From Settlement to Integration - A Social Domains Approach to Refugee Policy in Germany and Britain
Ulrike Hill CRER-University of Warwick
The integration of refugees in the country of exile has long been regarded by UNHCR as a permanent solution to the refugee issue. While ‘integration’ has recently become the buzz-word in European and national refugee policy, there appears to be no clear concept of what integration actually means. This paper examines the concept of integration with the aim of establishing how the term is used by various social agents. I will show that there exists a serious conceptual confusion around the notion of integration, which prevents any precise definition of the concept and renders its meaning to a ‘meaning in use’. This conceptual analysis will be followed by a consideration of national British and German refugee policies in order to examine how the concept of integration is applied in practice. Identifying a similarly incoherent notion of integration at the level of policy, I will argue that the fundamental problem of existing integration policies is initially a theoretical one as the neglected relationship between structure and agency needs more consideration. I will propose a social theoretical perspective based on social domains, which in my view has the potential to effectively link structure and agency and thus presents a more fruitful basis for an understanding of integration and related policies.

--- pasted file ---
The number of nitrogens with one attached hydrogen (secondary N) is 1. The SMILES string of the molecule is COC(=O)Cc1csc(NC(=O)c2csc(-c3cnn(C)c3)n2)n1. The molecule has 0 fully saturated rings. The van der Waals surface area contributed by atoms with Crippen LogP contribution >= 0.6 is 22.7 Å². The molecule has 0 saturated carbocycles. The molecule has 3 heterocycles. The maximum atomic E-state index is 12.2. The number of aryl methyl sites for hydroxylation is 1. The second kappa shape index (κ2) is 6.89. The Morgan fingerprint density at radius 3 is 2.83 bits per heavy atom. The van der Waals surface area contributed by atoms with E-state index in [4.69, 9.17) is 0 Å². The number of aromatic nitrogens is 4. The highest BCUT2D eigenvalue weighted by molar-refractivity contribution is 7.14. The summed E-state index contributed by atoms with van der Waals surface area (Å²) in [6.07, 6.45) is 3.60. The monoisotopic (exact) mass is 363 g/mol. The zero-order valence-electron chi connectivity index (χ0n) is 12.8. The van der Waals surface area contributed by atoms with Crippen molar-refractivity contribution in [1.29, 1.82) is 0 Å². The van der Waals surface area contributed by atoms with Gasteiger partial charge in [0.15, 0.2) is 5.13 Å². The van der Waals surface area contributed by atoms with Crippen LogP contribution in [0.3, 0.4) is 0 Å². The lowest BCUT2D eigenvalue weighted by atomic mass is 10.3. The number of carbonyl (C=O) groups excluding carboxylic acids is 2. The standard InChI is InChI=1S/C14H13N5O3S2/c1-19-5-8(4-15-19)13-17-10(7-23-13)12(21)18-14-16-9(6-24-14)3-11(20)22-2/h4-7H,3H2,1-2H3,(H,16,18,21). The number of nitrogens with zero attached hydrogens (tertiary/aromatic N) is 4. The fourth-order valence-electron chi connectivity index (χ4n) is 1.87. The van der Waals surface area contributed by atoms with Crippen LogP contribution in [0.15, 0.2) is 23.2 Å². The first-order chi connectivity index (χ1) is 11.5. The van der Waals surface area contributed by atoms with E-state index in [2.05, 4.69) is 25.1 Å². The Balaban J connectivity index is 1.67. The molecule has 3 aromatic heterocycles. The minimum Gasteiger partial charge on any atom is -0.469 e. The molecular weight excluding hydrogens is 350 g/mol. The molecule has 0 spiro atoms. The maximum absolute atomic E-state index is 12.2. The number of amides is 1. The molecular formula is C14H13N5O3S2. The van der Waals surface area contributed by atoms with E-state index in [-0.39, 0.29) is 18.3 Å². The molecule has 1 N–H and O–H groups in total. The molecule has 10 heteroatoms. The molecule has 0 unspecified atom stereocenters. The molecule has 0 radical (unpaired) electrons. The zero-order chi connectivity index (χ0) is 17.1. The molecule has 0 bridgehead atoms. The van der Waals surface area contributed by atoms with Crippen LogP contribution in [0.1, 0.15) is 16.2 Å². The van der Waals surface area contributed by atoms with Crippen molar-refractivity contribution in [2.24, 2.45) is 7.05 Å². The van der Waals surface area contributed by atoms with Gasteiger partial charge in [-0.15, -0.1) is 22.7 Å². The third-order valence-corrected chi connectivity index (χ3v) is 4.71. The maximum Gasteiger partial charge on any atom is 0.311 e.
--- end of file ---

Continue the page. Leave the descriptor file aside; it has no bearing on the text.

Asylum in the UK – A phenomenological approach to acculturation
Philip Brown - University of Huddersfield